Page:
Promoting Excellence : Huntington's Disease Recommendations to the Field : Clinical Manifestations and Epidemiology

The mean age at onset of HD is around 37 years old, but ranges between two and 85, with some cases falling outside this range. In individual cases, disease onset may be difficult to pinpoint, particularly when behavioral and psychiatric changes are considered. In patients who are closely followed, a zone of onset appears spanning three to five years. The presenting symptoms vary. In a review of the nature of onset in 510 HD patients, Di Maio et al. found that neurological symptoms heralded the disease onset in 59 percent of subjects, while psychiatric symptoms were first noted in 23 percent, and 18 percent had both at onset.[1]

Studies of motor onset in the Lake Maracaibo, Venezuela community in which HD is endemic, showed that patients first develop subtle changes in volitional eye movement and clumsiness before they show frank motor changes due to the disease. Initially, people with HD exhibit involuntary, spasmodic movements of limbs and facial muscles. Over the course of years, they lose normal motor functions and become bed bound.[2] This is indicative of most patients with HD.

Juvenile HD, which has a strikingly different phenotype, begins with akinesia, rigidity and dystonia and is often accompanied by myoclonic muscle tremors and twitches or seizures. The progression of HD occurs independent of any therapeutic intervention. It remains unclear whether or not progression rate relates to the CAG repeat length, thus limiting the prognostic value of genetic testing for disease severity and progression.[3,4,5]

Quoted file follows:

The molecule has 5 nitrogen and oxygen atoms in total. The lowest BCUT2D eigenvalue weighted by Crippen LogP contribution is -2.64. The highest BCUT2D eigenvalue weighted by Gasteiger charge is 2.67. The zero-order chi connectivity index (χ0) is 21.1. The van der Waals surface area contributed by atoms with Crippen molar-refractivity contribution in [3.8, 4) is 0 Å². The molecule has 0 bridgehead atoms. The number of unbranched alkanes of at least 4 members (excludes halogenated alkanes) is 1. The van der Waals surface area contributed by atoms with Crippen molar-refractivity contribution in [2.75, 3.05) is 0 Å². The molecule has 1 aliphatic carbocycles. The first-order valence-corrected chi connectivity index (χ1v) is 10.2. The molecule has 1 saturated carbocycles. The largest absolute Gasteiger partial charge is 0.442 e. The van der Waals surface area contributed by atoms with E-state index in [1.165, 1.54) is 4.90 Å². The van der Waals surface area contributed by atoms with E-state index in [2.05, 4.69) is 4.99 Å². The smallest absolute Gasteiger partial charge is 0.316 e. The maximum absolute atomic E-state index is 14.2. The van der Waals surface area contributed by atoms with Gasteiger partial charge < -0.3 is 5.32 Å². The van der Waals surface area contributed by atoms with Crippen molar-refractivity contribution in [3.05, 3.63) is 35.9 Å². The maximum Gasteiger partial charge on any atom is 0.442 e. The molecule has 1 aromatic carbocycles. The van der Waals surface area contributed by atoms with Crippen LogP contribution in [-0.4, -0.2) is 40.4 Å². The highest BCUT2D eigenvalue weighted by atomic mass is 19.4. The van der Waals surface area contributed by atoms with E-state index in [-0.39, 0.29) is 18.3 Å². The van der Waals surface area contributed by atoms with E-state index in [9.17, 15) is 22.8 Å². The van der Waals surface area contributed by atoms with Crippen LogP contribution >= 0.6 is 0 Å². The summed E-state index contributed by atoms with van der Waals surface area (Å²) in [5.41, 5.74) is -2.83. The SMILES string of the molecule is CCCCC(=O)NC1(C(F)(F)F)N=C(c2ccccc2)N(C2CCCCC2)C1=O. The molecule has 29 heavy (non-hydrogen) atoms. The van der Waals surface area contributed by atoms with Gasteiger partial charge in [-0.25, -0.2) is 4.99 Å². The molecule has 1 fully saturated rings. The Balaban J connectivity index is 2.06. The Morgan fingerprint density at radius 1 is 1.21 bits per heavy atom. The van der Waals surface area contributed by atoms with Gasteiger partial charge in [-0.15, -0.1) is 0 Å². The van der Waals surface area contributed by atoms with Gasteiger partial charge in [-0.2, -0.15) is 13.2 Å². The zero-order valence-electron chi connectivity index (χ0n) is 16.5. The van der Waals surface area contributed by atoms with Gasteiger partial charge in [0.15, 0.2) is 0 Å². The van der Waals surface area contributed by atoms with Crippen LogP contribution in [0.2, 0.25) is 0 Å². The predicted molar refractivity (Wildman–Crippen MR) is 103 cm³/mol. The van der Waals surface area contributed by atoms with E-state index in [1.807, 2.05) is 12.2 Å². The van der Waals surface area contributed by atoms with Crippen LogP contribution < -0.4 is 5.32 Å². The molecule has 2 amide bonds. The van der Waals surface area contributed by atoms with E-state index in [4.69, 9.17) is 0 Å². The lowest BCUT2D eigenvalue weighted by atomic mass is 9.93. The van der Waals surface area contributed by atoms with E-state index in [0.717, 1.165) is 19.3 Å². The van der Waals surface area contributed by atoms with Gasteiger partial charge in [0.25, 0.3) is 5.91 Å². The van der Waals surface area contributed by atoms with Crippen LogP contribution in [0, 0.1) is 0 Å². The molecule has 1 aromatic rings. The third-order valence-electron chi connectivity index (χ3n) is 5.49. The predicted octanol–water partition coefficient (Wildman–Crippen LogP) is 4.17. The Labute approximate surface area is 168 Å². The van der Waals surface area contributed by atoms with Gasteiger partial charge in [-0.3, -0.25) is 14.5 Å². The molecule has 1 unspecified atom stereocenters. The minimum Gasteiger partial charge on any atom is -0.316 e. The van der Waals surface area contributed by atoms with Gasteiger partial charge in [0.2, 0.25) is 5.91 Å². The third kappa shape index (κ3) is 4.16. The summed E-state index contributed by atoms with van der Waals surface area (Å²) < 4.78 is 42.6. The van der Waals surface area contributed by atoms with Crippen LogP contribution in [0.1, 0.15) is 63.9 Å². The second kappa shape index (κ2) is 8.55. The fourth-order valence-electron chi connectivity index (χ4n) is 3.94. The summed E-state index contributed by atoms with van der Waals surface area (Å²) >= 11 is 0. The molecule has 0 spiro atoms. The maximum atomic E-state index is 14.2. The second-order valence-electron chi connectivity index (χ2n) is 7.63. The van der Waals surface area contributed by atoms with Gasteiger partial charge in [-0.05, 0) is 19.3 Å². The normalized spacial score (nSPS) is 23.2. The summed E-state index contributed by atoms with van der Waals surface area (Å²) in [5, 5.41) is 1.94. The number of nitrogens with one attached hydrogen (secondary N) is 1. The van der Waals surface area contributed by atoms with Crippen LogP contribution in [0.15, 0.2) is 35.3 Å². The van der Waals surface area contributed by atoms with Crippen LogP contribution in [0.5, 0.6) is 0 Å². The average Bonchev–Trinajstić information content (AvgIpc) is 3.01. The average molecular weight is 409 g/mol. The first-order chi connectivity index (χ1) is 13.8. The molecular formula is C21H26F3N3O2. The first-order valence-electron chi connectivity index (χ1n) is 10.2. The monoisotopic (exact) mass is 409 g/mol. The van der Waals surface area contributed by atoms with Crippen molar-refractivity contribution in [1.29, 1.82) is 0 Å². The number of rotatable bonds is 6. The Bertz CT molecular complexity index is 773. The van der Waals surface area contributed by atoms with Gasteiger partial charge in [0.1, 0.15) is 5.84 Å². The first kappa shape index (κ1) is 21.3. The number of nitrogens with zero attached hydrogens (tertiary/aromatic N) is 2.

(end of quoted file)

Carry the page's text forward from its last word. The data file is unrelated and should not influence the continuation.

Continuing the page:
Geographic region Prevalence
Grampian/NE Corner of Scotland (Simpson, 1989) 9.94/100,000
Ireland (Morrison, 1995) 6.4/100,000
New South Wales (McCusker, 2000) 6.3/100,000
Glasgow/West of Scotland (Bolt, 1970) 5.2/100,000
Mauritius, Independent Island Republic in the Western Indian Ocean (Hayden, 1981) 4.6/100,000
Hong Kong (Chang, 1994) 3.7/1,000,000
South Africa (Hayden, 1980) 0.0/1,000,000

The prevalence of HD is estimated to be between three and 10 people/100,000 people of European descent.[6,7] Most patients are identified by the presence of a suggestive neurologic course in a patient with a positive family history. However, in a study of symptomatic patients undergoing confirmatory genetic tests in British Columbia, nearly 25 percent had negative family histories. Although in many cases the family history is obscured by misdiagnosis, obfuscation or competitive mortality, researchers estimate that as many as 8 percent of HD patients with negative family histories may reflect new genetic mutations arising from borderline premutations. Moreover, the study of HD likely suffers from under reporting of patients. Studies of mutational flow suggest that accurate diagnosis is poor with late onset HD. Current epidemiologic data show that there are 25,000 to 30,000 HD patients in the United States. On average, five first-degree relatives are at risk for each affected person.

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